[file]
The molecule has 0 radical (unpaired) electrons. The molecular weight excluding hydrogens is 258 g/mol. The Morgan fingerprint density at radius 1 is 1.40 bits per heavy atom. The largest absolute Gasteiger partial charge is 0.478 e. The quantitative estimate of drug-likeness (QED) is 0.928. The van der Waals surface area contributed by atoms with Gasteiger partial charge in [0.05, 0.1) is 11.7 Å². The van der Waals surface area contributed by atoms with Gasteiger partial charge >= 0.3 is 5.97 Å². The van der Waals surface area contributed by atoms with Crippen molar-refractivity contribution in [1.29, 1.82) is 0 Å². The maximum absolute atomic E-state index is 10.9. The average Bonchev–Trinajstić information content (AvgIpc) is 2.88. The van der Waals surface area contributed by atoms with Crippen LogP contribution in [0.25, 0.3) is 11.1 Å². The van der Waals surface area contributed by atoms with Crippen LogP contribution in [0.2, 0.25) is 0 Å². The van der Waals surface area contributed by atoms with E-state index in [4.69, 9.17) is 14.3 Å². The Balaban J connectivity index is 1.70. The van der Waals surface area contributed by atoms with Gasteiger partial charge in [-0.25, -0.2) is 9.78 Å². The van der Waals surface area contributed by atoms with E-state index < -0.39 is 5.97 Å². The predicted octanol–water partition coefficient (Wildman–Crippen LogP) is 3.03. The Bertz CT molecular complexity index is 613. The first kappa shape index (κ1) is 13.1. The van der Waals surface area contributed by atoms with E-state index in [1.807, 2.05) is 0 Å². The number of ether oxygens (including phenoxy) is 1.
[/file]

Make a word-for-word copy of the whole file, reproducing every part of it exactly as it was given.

The molecule has 0 radical (unpaired) electrons. The molecular weight excluding hydrogens is 258 g/mol. The Morgan fingerprint density at radius 1 is 1.40 bits per heavy atom. The largest absolute Gasteiger partial charge is 0.478 e. The quantitative estimate of drug-likeness (QED) is 0.928. The van der Waals surface area contributed by atoms with Gasteiger partial charge in [0.05, 0.1) is 11.7 Å². The van der Waals surface area contributed by atoms with Gasteiger partial charge >= 0.3 is 5.97 Å². The van der Waals surface area contributed by atoms with Crippen molar-refractivity contribution in [1.29, 1.82) is 0 Å². The maximum absolute atomic E-state index is 10.9. The average Bonchev–Trinajstić information content (AvgIpc) is 2.88. The van der Waals surface area contributed by atoms with Crippen LogP contribution in [0.25, 0.3) is 11.1 Å². The van der Waals surface area contributed by atoms with Crippen LogP contribution in [0.2, 0.25) is 0 Å². The van der Waals surface area contributed by atoms with E-state index in [4.69, 9.17) is 14.3 Å². The Balaban J connectivity index is 1.70. The van der Waals surface area contributed by atoms with Gasteiger partial charge in [-0.25, -0.2) is 9.78 Å². The van der Waals surface area contributed by atoms with E-state index < -0.39 is 5.97 Å². The predicted octanol–water partition coefficient (Wildman–Crippen LogP) is 3.03. The Bertz CT molecular complexity index is 613. The first kappa shape index (κ1) is 13.1. The van der Waals surface area contributed by atoms with E-state index in [1.807, 2.05) is 0 Å². The number of ether oxygens (including phenoxy) is 1.